Wilkins’ research group investigated key components in many technologically important alloys, constructing inter-atomic potentials that are accurate and reliable under a wide range of pressures and temperatures.
Developing new materials and engineering their novel properties have been the driving forces behind many revolutionary modern technologies. The emerging capabilities in predictive modeling and simulation have created an opportunity to implement the “materials-by-design” paradigm.
A research group at The Ohio State University has been developing a systematic way to design accurate empirical inter-atomic potentials for many technologically important metals and metal alloys. While quantum mechanical simulations are usually highly accurate and reliable, they are computationally expensive. Atomistic molecular dynamics simulations based on classical inter-atomic potentials, though, are much less computationally demanding and extend materials simulations beyond the reach of quantum mechanical simulations.
“Vital to the success of classical atomistic simulations are high-quality potentials capable of mimicking the quantum mechanical interactions between atoms,” said John Wilkins, Ph.D., Ohio Eminent Scholar and Ohio State professor of physics. “To bridge between accurate quantum mechanical interactions and fast classical potentials, we optimize the parameters of classical potentials to forces, energies and stresses computed by quantum mechanical simulations for representative atomic configurations.”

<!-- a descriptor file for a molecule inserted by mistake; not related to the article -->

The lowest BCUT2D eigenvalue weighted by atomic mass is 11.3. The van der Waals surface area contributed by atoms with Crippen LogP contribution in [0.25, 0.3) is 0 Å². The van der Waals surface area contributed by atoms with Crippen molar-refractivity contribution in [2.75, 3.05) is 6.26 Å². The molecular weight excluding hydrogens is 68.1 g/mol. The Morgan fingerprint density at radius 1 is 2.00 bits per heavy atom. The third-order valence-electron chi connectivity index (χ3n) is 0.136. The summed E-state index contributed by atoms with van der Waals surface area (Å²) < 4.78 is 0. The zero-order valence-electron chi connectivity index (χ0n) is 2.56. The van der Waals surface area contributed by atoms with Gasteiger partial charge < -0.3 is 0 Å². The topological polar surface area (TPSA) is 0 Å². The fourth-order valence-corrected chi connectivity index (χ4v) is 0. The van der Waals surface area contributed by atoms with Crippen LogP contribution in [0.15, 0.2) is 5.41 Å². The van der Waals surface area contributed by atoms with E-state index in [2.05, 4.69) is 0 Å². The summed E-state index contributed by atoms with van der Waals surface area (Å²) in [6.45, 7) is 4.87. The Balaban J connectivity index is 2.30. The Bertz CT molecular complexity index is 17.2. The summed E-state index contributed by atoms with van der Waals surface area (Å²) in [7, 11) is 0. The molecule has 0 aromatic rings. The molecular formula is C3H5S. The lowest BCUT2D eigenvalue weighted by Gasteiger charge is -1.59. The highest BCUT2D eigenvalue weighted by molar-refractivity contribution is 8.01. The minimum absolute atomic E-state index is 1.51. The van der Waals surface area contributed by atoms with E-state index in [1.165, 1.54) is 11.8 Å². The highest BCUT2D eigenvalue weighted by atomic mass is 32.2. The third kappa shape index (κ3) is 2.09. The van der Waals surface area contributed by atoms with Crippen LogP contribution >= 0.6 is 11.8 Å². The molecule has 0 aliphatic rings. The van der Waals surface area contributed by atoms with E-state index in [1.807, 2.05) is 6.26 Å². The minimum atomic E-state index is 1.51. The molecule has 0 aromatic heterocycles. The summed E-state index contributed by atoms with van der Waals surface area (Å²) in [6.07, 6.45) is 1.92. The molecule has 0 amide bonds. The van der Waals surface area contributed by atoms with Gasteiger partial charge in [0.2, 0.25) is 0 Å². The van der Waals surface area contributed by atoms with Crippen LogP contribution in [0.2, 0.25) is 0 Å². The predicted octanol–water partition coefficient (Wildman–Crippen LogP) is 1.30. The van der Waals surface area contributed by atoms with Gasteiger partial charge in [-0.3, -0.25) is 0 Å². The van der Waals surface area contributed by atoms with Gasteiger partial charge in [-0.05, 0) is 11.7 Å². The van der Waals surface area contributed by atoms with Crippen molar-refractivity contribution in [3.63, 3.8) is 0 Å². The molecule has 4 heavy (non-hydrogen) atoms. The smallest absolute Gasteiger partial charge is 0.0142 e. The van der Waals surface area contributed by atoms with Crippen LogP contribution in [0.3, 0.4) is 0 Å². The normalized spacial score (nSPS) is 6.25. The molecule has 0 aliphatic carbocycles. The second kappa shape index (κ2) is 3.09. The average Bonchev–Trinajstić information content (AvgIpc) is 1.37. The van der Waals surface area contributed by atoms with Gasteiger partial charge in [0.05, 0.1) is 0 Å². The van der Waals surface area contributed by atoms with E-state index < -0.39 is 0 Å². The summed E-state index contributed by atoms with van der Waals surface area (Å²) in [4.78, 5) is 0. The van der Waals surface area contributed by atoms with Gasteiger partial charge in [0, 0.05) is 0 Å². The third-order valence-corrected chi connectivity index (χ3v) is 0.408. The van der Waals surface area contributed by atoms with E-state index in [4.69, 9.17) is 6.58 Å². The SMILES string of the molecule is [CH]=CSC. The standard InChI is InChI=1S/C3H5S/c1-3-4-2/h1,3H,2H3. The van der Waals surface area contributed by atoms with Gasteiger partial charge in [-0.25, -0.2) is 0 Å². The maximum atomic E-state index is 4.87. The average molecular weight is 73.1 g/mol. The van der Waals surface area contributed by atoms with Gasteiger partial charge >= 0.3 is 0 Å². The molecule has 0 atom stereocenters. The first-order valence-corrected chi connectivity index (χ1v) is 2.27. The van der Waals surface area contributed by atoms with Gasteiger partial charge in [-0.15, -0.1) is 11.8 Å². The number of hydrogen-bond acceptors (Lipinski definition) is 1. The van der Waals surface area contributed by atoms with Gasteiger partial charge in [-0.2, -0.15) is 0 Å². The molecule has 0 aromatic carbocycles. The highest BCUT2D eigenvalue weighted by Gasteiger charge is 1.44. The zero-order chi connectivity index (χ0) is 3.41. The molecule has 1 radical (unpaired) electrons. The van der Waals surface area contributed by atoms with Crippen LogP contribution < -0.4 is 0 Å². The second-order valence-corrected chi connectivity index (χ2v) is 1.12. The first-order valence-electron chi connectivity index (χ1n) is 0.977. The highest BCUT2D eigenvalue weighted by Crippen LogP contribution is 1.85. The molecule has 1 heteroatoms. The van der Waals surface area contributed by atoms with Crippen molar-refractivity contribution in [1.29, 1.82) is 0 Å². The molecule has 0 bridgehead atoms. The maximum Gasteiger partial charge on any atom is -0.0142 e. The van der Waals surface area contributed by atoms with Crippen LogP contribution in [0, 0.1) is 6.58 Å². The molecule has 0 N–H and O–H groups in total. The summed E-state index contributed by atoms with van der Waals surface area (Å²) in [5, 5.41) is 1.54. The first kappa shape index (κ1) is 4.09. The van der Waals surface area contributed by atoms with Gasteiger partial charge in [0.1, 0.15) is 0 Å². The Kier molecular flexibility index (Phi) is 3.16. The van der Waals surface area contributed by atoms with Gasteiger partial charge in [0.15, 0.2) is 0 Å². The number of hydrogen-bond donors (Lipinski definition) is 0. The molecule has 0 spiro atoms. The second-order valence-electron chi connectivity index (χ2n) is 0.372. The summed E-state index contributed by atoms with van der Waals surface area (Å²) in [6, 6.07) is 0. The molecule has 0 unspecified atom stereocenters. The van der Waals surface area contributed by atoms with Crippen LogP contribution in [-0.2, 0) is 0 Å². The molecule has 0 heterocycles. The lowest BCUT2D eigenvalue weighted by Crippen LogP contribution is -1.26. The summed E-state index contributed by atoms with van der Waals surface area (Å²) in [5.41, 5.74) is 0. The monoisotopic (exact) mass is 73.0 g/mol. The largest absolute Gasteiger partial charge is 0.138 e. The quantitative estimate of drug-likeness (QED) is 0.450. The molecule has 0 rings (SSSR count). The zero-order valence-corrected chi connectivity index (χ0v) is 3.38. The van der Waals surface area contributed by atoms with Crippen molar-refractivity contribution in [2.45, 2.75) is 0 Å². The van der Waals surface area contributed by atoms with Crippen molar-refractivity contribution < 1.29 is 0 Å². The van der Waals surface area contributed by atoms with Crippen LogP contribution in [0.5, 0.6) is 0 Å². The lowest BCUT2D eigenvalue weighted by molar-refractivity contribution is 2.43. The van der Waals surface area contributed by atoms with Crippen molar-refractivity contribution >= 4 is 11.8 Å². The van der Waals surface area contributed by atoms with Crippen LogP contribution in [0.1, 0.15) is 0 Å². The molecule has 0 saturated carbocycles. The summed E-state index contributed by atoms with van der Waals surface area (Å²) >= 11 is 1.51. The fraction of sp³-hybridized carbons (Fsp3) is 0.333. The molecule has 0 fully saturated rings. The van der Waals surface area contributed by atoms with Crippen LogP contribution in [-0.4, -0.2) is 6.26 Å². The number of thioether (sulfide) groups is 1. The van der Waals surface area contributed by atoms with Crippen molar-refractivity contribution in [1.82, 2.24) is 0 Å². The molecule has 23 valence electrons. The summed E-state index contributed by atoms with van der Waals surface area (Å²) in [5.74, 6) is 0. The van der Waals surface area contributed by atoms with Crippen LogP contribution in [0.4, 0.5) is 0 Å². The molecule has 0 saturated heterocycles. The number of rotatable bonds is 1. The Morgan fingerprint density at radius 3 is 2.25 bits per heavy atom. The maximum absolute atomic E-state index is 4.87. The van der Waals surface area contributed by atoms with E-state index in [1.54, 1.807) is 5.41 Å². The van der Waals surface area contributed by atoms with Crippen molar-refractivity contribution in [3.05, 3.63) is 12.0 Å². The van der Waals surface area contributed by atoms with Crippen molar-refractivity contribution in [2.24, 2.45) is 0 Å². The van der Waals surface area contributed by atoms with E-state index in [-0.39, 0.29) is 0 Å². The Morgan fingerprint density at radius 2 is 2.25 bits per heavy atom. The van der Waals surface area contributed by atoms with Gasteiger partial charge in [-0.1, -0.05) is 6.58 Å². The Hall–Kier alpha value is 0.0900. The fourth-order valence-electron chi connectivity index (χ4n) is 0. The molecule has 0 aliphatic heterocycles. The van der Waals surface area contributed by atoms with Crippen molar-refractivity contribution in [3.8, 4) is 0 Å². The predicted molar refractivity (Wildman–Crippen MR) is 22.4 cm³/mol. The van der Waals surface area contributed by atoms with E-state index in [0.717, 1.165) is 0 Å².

His research team leverages the embedded-atom method potential and its expanded versions as the formats for the potentials.
“What is unique about our group’s approach is that we use ‘splines’ to represent functional terms of potential,” said Hyoungki Park, Ph.D., a postdoctoral researcher on the team. “Splines are piecewise polynomials that have a high degree of smoothness at their connection points, which are called spline knots.”
Discretization of functional terms in the potential by spline knots yields a large number of parameters, and connecting these spline knots forms a hypersurface. The researchers “tame/train” the hypersurface by fitting it to a quantum mechanical database. Developing complex spline-based potentials by finding a global minimum fit to large quantum mechanical databases has been too difficult for publicly available optimizers.
Utilizing Ohio Supercomputer Center systems, the team built a robust optimizer that uses a hybrid combination of the genetic algorithm and a least-squares minimization routine.
The researchers have constructed many inter-
atomic potentials for vanadium, niobium, tantalum, molybdenum and tungsten. These potentials are accurate and reliable under a wide range of pressures and temperatures, making them very useful for studying mechanical and thermodynamic behaviors.
Project Lead: John Wilkins, The Ohio State University
Research Title: Microscopic modeling of transition metals
Funding Source: Department of Energy